WITHOUT COURAGE, YOU'RE STUCK IN A WISH
Pursuing your heart’s desire requires confidence, something
I once lacked to the bone. I was terrified to stand before a crowd and speak. Being handed a microphone was like being handed a reptile. If I was on a lonely road, I was sure a tire would blow out on a deserted stretch of highway in the path of a tornado—or more likely, tornadoes. As a native Texas cowgirl, riding a horse was a fear I kept secret.
The key to success, I’ve learned, is perseverance and courage. My advice to anyone actively trying to accomplish a goal is to climb right over the obstacles, especially words of discouragement. Your path may be bumpy, but whatever happens, a sense of self-worth comes in the trying. Nothing happens if you don’t try, so why not?
In the words of Henry Ford: “Obstacles are those most frightful things you see when you take your eyes of your goal.” One of his first obstacles was a banker who declined to give him a loan because “the automobile will never replace the horse.”
Once upon a time, I was mired in a misery of wishes. It was
a prayer that pulled me up and out. On my knees, hands folded, I asked:
To be a fearless traveler with a mission. To wake up every day with eagerness and joy. To have adventures. To take care of myself and my children financially. To have plenty of time, talent and money to give away. And, mostly, to have something meaningful to say and do—to be a vessel of service— so that at the end of my days, I could say, “Way to go, Dianna. You did good.” Amen. (P.S. Please make it fun).
That is exactly what happened. By practicing courage, my fears evaporated one by one. Adventure swept in. Since then, I’ve skydived many times. I've joined a crew of hot air balloonists. I’ve driven throughout the U.S. and Mexico, usually alone.
I lived on a mountaintop in a remote village, bunked for months on a sailboat (The Maiden America), ridden on the back of a motorcycle through two countries (and accidentally ended up behind the Federales in La Carrera, the “Mexican Road Race”). I led a project to form a huge human peace symbol on the beach in Port Aransas, TX. It is now an Earth Day tradition led by others. I rode a huge horse through a Mexican plaza. And only once, in the middle of Tall Grass Prairie in Pawhuska, OK, was I trapped in the path of a tornado. A really, really big one. Really big.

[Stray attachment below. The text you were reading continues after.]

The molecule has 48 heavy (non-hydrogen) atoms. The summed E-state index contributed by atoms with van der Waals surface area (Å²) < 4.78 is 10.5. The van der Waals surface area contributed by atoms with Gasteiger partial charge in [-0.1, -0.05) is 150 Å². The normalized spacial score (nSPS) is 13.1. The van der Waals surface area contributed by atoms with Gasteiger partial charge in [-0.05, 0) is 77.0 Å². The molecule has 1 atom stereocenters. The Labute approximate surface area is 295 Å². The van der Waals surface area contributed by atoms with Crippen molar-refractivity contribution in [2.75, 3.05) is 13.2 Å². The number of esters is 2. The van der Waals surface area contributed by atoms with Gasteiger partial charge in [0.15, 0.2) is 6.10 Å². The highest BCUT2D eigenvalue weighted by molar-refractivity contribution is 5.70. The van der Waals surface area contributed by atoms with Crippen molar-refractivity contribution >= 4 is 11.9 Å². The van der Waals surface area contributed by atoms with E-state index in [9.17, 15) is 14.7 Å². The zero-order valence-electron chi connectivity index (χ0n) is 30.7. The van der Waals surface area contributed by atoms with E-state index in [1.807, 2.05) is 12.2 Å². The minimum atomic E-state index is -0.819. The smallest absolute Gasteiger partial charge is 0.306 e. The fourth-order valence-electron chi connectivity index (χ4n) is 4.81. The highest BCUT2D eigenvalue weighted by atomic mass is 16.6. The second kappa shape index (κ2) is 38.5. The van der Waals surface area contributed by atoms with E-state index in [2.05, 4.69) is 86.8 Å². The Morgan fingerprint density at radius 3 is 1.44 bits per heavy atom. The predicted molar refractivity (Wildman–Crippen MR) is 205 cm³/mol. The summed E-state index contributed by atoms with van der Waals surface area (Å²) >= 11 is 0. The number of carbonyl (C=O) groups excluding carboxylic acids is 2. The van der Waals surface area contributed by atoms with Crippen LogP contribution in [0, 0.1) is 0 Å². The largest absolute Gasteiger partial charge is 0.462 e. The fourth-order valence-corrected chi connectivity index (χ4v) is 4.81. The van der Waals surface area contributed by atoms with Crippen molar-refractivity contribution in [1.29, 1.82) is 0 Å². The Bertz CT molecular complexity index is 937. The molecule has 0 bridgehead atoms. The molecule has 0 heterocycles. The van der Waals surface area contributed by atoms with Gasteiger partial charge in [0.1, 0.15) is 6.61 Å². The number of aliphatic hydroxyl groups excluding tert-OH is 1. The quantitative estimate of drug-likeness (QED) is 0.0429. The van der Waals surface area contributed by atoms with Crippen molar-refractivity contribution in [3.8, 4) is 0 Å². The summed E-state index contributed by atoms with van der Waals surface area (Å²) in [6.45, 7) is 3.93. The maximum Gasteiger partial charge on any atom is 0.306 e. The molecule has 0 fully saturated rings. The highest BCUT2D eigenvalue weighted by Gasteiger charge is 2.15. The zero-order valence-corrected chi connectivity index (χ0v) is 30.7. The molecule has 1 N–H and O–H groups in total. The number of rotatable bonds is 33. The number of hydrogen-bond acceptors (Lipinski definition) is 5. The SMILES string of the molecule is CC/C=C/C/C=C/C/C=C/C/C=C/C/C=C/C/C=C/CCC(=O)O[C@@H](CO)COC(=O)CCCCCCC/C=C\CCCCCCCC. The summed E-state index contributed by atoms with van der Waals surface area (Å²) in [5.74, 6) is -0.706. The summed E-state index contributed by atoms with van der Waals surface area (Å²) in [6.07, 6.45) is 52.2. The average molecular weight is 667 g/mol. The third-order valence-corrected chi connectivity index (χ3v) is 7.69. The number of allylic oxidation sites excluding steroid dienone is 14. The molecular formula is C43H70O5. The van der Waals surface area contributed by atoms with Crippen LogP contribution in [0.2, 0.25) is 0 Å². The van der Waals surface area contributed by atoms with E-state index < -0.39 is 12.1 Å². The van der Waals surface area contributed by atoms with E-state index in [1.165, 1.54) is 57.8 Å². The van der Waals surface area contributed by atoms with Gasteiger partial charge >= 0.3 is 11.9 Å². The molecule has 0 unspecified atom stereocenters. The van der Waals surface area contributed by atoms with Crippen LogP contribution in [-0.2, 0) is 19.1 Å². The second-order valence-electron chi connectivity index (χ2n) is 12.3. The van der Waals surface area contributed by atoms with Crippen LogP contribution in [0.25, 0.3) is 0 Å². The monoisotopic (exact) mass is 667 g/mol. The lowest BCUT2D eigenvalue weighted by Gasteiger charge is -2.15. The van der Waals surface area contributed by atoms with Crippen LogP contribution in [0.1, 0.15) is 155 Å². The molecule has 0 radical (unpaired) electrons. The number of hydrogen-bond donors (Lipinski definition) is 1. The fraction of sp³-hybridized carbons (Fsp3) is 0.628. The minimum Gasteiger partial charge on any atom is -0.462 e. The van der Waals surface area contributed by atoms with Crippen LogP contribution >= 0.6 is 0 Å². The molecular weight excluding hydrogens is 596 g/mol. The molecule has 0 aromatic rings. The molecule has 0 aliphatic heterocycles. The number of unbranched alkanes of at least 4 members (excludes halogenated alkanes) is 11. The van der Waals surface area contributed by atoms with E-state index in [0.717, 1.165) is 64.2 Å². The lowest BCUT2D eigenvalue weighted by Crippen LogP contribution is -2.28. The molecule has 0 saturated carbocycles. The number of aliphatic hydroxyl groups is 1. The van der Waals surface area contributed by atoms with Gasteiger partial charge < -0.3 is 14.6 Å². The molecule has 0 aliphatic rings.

I’m grateful to God beyond measure that he answered my prayer with these experiences – all of which required courage. With this newfound courage came the confidence to venture into the unexplored world of business. I established a foundation called The Oz Project. Its mission was to inspire young people to pursue their dreams and provide them with the means to do so.
Most recently—by means of a hand-painted car named The Maiden America II—I’ve been honored to collect the dreams, prayers, and messages of people from many nations. It is a project of goodwill and a book-in-the-making, READ MY CAR. When a hand-painted glass jug is filled with dreams,
I ask a seafarer to cast it into deep waters. Today, about 15 bottles are floating in oceans and seas, or resting on sand. (Glass is made of organic materials).
SURROUND YOURSELF WITH CHEERLEADERS
It takes courage to build confidence. It takes confidence to dream big. And it takes continual practice to maintain the courage you need to achieve your goals. If there’s something you want to do but are afraid to do, do it anyway—and if you have the means, do it now. It’s perfectly okay to be scared. Empty your Bucket List!
This is your one and only life. Let your passion guide you to achievement and joy. Ask your family and friends – and even strangers – to help you. They want to help you succeed. Just ask!
It is said, “We’re all in this together.” We are. It’s called teamwork.
I welcome private or public occasions to share these stories.
~ Some Memories I Treasure ~
Dianna Hutts Aston is the author of 15 award-winning books for children. She is also a native Texan, a former reporter for U.S. News & World Report; an editorial writer at The Houston Post; and editor of The Hays County Free Press. Her publishing career spans more than 20 years, but she is most proud of being an accomplished driver since the age of 11 (or 43 years). Her favorite road is Route 66, the Main Street of America, “The Mother Road.”